Friday, 5 April 2013

A Rose by Any Other Name

The son of a famous music hall (vaudeville) comedian, Fred Emney is probably best known to people of my generation not for his countless appearances in British film comedies or for his long-running TV show but for being one of the staples of many a TV impressionist’s act in the 1970s.

Born in Lancashire in 1900, Fred grew up in London and began his career on the stage there: his sisters Doris and Joan also trod the boards. He made his (uncredited) film debut in 1931, in the musical comedy A Man of Mayfair,  and went on to appear in dozens of British and International movies, including Those Magnificent Men in Their Flying Machines, the original and far superior version of the Italian Job and the Magic Christian. Fred also appeared in Fun at St Fanny’s, described by one critic as having the worst comedy script in the history of the cinema.  

Starting in 1955, Fred had his own television show, Emney Enterprises which, typically of the day, featured guest stars, comedic sketches and usually a spot where Fred would sit at the piano and play a popular melody or, often, a piece he had composed himself. Apparently he also had a short spell as straight man to piggy puppets Pinky and Perky. He was perpetually cast in the role of ‘posh fat bloke’ (he weighed in at over 22 stone), invariably wearing a monocle and puffing on a fat cigar; when he appeared on the popular radio show Desert Island Discs in 1952 his one luxury item was a box of cigars.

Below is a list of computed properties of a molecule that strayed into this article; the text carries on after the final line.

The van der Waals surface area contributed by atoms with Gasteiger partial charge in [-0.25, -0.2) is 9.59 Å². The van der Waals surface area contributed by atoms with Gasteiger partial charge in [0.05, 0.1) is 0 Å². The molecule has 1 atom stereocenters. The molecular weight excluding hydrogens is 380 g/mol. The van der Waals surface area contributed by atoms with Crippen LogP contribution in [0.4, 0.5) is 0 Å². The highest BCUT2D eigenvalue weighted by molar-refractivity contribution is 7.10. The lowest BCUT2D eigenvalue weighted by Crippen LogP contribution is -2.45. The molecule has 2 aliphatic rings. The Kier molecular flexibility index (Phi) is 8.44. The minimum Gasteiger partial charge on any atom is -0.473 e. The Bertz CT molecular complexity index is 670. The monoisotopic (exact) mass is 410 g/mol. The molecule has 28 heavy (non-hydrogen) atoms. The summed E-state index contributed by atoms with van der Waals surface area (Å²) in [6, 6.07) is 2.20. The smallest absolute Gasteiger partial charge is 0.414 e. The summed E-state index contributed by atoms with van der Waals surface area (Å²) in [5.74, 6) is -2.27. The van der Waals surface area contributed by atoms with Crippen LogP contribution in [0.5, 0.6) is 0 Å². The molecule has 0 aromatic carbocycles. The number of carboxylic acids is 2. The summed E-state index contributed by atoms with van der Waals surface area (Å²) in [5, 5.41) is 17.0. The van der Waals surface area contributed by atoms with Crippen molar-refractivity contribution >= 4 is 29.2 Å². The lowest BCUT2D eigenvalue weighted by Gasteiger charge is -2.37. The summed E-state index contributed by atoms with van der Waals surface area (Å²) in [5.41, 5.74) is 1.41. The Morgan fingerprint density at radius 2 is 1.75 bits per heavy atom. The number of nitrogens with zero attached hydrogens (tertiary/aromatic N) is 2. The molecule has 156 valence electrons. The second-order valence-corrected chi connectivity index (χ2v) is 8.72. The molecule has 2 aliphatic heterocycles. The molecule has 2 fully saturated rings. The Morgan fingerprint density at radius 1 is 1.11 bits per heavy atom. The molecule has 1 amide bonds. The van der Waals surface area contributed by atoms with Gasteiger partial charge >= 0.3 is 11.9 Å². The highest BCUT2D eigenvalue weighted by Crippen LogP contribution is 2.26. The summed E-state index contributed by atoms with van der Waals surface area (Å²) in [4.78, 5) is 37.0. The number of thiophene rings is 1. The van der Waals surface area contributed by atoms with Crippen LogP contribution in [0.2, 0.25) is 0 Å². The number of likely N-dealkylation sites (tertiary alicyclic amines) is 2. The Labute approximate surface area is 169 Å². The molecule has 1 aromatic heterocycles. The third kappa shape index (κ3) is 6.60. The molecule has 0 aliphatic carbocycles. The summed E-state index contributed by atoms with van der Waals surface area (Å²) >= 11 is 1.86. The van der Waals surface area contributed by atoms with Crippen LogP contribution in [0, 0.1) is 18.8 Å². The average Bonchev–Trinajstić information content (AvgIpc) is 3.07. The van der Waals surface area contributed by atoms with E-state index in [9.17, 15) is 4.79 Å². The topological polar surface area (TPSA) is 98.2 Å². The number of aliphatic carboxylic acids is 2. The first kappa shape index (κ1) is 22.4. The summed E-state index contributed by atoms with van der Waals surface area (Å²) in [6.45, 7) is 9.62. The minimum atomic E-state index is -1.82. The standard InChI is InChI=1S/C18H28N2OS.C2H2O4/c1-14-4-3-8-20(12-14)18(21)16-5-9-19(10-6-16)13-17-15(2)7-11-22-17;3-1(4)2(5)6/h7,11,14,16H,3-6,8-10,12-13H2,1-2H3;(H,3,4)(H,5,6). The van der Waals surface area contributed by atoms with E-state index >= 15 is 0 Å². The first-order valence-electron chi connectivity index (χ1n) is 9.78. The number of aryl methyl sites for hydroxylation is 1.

His prowess as a pianist persuaded Decca to drag Fred into the studio in 1958 to record the tracks for this EP release. Three of the songs, If I Should Cry Over You, Whispering and The One I Love are pretty typical examples of Fred’s piano style: accompanied by an over-eager cinema organist he plinks his way perfectly acceptably through the songs. But the final track, Roses of Picardy, is the pip. We’re almost half way through the song when Fred, unwisely, decides to let his vocal chords loose: although Fred recites the lyrics rather than sings them his delivery is about as warm and sincere as Criswell’s. He really should have stuck to tickling the ivories.
Fred Emney died in Bognor Regis, on Christmas Day 1980.

You can hear the whole EP at the rather wonderful Lord of the Boot Sale - where the cover image (above) came from. 


1 comment:

  1. This must be where Bill Shatner got his inspiration.


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